Concentration in Conflict Resolution and Peace Studies
The concentration in conflict resolution and peace studies introduces students to the field of conflict transformation and provides students with the academic and practical tools needed to address issues of peace and justice. Specifically, the program:
- Introduces theoretical tools for the analysis of conflict;
- Offers training in the methods of conflict resolution;
- Imparts ethical, moral, and philosophical insights into the process of creating peaceful social change;
- Provides opportunities for experiential learning through internships.
The program includes considerations of mediation, nonviolence, international social movements, non-governmental organizations, human rights, ethnic politics, international negotiation, post-conflict justice and reconciliation, and comparative social change.
Students concentrating in conflict resolution and peace studies take the following required courses:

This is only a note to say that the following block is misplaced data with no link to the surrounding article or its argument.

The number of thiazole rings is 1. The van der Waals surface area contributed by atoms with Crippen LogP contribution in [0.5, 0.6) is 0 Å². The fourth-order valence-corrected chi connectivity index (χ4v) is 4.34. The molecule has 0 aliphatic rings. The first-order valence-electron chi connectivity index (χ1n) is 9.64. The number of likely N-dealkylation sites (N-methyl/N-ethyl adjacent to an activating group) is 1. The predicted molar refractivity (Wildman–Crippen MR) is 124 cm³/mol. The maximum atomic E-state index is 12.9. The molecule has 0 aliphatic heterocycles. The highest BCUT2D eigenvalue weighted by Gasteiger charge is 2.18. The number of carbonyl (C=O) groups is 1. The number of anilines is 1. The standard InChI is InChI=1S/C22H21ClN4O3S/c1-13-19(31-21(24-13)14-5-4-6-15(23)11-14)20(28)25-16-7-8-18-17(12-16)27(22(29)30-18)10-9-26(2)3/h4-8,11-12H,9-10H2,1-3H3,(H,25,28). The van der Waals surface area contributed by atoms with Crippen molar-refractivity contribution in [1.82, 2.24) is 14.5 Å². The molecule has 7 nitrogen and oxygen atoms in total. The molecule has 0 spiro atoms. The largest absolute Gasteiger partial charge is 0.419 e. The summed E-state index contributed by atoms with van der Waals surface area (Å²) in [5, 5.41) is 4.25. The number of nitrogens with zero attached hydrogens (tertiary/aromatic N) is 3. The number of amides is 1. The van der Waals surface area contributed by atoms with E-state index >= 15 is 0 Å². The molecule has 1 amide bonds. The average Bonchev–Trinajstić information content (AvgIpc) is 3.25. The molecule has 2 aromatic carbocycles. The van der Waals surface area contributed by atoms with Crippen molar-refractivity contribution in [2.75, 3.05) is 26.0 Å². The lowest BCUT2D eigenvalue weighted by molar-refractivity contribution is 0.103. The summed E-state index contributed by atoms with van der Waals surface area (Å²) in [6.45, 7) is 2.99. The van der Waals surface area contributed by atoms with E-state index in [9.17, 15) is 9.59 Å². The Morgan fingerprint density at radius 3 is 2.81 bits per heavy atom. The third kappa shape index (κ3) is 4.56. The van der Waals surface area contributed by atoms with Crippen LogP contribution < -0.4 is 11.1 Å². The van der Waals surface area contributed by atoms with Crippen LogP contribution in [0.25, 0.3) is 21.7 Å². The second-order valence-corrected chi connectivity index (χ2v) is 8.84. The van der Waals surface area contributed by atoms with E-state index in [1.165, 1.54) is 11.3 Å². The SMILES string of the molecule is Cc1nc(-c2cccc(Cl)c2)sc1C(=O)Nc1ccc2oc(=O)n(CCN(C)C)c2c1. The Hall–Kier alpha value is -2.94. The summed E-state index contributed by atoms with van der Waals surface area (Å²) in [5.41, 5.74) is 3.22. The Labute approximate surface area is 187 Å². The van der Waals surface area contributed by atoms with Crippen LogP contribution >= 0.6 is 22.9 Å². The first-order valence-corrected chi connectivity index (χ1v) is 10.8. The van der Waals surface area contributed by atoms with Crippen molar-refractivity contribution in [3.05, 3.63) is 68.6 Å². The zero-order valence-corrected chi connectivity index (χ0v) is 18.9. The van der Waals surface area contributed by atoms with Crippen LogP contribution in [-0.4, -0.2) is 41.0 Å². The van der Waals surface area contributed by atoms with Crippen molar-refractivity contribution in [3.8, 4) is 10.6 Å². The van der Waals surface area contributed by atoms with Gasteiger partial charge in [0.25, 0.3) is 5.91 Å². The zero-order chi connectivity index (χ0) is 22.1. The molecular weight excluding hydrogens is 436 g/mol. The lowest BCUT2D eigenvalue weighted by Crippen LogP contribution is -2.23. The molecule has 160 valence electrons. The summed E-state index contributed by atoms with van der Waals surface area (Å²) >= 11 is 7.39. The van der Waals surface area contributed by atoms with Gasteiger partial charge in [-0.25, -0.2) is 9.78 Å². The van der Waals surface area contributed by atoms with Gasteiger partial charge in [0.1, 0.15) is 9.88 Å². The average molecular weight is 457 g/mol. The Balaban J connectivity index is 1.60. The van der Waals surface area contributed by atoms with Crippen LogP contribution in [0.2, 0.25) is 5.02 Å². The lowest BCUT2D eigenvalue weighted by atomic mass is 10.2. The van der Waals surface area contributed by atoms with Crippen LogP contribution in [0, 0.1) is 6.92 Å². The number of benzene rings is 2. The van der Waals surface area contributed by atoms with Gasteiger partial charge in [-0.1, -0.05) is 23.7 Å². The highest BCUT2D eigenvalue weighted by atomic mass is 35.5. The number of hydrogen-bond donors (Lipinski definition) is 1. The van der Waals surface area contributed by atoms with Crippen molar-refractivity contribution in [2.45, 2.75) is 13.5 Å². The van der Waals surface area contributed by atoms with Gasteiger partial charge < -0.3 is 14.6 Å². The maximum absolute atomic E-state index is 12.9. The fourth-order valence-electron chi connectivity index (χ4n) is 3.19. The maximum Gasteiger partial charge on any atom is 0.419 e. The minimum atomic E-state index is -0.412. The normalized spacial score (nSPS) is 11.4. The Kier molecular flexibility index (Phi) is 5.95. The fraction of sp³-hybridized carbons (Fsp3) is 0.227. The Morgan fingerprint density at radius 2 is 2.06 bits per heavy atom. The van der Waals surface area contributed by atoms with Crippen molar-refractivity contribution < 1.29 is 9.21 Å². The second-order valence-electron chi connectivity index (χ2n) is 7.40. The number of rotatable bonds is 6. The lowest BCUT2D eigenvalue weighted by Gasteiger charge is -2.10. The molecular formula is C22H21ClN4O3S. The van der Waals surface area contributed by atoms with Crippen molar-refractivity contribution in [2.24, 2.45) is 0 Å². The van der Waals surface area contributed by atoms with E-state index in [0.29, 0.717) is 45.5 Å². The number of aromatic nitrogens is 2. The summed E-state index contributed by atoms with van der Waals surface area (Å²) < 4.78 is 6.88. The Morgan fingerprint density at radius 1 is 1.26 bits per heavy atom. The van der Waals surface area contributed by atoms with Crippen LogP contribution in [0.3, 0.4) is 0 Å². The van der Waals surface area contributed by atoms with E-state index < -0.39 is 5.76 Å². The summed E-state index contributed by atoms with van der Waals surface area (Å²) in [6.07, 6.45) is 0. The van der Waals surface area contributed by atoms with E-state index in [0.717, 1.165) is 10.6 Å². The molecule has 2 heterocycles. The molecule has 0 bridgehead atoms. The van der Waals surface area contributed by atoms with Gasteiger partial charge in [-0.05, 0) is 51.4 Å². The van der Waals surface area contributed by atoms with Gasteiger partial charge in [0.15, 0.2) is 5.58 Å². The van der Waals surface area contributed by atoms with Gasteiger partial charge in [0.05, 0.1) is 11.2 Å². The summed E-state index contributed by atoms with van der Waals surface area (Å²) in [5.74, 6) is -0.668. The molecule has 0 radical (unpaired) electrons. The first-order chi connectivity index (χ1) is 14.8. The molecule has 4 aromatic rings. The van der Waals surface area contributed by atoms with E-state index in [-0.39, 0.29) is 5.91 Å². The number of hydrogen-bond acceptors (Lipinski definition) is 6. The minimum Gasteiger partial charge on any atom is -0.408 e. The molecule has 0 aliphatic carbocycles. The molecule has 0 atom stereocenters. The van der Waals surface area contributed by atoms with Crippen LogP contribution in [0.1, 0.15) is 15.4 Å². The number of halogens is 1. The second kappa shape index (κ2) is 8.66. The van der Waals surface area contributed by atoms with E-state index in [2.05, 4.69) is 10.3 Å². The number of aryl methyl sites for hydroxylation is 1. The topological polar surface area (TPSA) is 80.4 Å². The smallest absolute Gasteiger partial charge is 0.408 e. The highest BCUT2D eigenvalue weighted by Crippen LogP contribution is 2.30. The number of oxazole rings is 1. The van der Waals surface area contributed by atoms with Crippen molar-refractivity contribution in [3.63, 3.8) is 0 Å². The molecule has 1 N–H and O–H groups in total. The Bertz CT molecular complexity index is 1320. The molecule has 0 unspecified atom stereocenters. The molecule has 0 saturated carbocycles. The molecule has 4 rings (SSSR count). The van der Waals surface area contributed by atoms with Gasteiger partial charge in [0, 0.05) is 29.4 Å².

- PLCR 531, Theories of Conflict
- PLCR 532, Theory and Practice of Conflict Resolution
- PLCR 533, Nonviolent Social Change
- Either PLCR 534, Community Organizing and Social Movements, or PLCR 605, Internship
With a core of 6 or 9 credits (depending on the choice of an expanded research paper or a thesis) and a concentration of 12 credits, students in the concentration in Conflict Resolution and Peace Studies take 15-18 credits (5-6 classes) in elective courses. You can use that freedom to deepen your understanding and, if you wish, to earn the certificate in conflict resolution and peace studies.